Peter Stark, the dance department chair of the Patel Conservatory in Tampa, Florida, offers a similar image. “The upper thigh is wrapping around the back of the leg as opposed to squeezing the butt,” he says.

“Don’t Drop Your Elbows”

Fresh Take: “With the arms in first, pretend your arms are a hula hoop,” says Stark. Then imagine you’ve stepped inside the hula hoop. The line created by your arms extends all the way around your body to your back. “It’s all connected. It’s not just elbow or shoulder or hand.”

If that doesn’t click, try this image from Arantxa Ochoa, director of The School of Pennsylvania Ballet: “If you put a drop of water on the shoulder, it has to go down to the fingers. And if your elbow is dropped, the water gets caught.”

 

The Real Issue: This correction is another way of asking you to support your arms, which is of particular importance for pirouettes. “Lifting your elbows means engage your arms, engage your back,” says Jaffe. “It’s this invisible energy between your back and your elbows that holds you up. It feels like helium.”

But supported arms will look different on each dancer. “There’s a line that goes from the nape of the neck to the shoulder,” says Stark. “Some people have a sloping line; for others, it’s more straight-shouldered. That line has to continue in second position to your pointer finger. It’s not a matter of high or low. You’re trying to match the line that exists in your body.”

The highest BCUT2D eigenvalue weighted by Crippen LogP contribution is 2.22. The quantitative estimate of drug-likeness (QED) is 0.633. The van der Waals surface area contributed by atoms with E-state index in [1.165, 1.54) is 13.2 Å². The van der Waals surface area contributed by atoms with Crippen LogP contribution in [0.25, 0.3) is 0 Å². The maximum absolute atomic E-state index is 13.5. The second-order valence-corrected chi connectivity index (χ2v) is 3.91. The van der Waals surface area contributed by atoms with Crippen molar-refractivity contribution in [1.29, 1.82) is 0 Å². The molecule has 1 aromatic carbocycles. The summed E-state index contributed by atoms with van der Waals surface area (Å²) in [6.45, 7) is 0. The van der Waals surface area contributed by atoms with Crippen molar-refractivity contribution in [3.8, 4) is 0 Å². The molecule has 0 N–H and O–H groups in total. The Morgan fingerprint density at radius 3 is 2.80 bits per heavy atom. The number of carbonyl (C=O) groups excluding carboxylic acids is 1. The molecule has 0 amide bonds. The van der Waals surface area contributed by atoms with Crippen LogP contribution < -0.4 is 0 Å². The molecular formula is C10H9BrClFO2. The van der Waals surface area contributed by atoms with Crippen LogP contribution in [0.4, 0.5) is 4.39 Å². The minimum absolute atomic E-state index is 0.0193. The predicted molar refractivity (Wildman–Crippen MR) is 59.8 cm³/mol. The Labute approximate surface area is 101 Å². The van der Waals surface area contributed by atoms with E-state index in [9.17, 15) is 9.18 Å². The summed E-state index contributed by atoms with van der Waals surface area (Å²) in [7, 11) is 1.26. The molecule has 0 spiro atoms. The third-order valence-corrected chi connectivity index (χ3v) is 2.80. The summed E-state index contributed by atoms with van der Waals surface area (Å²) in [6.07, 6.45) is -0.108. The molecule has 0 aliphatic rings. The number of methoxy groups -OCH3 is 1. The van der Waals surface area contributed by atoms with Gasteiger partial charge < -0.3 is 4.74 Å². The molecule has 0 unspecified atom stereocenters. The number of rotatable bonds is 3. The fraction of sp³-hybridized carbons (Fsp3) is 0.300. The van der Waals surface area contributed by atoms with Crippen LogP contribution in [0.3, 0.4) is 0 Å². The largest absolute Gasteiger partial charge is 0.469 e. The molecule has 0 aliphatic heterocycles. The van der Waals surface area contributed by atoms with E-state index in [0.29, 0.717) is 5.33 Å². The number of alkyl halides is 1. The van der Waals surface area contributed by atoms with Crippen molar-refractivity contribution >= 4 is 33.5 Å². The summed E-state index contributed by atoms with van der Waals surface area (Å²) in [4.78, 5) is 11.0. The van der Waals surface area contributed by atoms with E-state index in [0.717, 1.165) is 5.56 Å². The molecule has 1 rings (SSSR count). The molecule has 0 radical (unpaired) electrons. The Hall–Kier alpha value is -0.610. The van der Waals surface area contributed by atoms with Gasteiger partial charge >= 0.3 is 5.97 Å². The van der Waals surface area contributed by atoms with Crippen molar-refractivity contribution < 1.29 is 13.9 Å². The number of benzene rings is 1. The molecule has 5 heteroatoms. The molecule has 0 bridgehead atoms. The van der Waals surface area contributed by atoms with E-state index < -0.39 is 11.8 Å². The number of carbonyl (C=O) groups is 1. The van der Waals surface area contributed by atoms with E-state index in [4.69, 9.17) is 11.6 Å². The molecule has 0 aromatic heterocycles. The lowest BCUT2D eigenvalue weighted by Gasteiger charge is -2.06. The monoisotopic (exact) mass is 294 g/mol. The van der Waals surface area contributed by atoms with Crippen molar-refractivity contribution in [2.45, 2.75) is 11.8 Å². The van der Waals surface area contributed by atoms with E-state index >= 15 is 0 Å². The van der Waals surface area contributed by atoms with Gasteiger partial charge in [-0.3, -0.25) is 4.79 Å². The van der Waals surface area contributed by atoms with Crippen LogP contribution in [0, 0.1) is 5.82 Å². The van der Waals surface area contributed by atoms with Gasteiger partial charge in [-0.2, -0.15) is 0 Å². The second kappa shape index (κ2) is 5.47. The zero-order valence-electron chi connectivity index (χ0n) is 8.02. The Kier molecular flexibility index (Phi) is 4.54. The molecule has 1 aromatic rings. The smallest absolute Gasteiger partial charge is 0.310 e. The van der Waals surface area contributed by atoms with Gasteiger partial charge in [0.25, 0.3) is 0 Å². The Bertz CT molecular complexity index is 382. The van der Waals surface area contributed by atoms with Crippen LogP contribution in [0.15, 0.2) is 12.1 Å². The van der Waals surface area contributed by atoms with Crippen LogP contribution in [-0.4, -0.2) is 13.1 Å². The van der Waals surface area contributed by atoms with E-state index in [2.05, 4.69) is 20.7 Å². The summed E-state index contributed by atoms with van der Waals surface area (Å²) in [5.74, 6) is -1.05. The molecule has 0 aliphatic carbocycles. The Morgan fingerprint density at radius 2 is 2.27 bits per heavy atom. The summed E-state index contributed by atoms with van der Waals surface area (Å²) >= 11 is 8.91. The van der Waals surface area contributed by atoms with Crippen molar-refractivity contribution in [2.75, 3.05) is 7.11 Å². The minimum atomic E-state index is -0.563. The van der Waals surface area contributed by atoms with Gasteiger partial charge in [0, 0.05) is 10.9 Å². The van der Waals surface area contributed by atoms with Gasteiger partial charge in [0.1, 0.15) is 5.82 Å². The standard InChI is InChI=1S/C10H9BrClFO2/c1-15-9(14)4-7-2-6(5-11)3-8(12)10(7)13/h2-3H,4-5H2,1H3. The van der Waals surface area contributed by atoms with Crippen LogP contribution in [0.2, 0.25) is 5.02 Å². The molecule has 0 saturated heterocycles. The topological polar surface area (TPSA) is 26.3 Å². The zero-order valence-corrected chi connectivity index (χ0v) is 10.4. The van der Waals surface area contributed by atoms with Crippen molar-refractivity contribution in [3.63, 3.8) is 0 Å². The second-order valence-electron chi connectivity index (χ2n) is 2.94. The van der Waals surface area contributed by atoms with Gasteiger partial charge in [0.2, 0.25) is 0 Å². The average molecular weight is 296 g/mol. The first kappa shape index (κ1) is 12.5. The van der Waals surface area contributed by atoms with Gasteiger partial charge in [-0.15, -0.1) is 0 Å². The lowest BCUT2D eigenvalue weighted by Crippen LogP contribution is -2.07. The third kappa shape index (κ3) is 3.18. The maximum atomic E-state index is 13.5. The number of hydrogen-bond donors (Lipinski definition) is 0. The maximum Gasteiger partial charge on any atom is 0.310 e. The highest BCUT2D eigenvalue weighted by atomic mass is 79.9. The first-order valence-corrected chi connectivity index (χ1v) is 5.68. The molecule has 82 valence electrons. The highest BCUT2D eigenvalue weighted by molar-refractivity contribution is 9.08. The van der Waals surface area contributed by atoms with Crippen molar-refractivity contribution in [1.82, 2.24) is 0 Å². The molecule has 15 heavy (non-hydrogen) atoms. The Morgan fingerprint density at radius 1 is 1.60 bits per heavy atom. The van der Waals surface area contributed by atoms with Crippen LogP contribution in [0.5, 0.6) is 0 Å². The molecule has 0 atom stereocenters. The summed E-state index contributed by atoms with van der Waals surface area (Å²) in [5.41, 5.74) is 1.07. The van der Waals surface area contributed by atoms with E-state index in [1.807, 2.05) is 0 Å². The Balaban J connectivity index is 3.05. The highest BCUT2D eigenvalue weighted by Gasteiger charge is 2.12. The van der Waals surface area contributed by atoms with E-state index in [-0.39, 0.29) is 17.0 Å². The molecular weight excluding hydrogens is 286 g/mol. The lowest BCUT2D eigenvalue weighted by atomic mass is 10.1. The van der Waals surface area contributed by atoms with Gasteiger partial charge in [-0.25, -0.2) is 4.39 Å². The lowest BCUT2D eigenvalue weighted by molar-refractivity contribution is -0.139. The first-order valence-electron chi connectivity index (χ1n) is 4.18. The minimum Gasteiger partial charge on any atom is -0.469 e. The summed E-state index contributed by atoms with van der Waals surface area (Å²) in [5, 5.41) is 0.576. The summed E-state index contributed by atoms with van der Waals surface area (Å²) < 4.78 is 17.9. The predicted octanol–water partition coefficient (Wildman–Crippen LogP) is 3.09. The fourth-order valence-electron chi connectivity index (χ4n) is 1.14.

“Square Off Your Arabesque”

Fresh Take: Jaffe says to think of a twisting energy in your rib cage to counteract your open hip, “like an internal ‘S.’ ” For example, if your left leg is in arabesque, you “square off” by feeling an opposite, twisting energy pulling up through the left side of your ribs. “Otherwise you’ll collapse the rib cage on the lifted hip,” Jaffe explains. “You need to lift out of that.”

The Real Issue: “Square off” can be misleading when it comes to arabesque or attitude. “If you’re lifting your leg in arabesque, your hip bones cannot be square because your knee and the top of your arch will face the floor,” says Jaffe. “They have to face the audience, and in order for that to happen, you have to lift your hip. What is square is the rib cage.”

“Don’t Wind Up”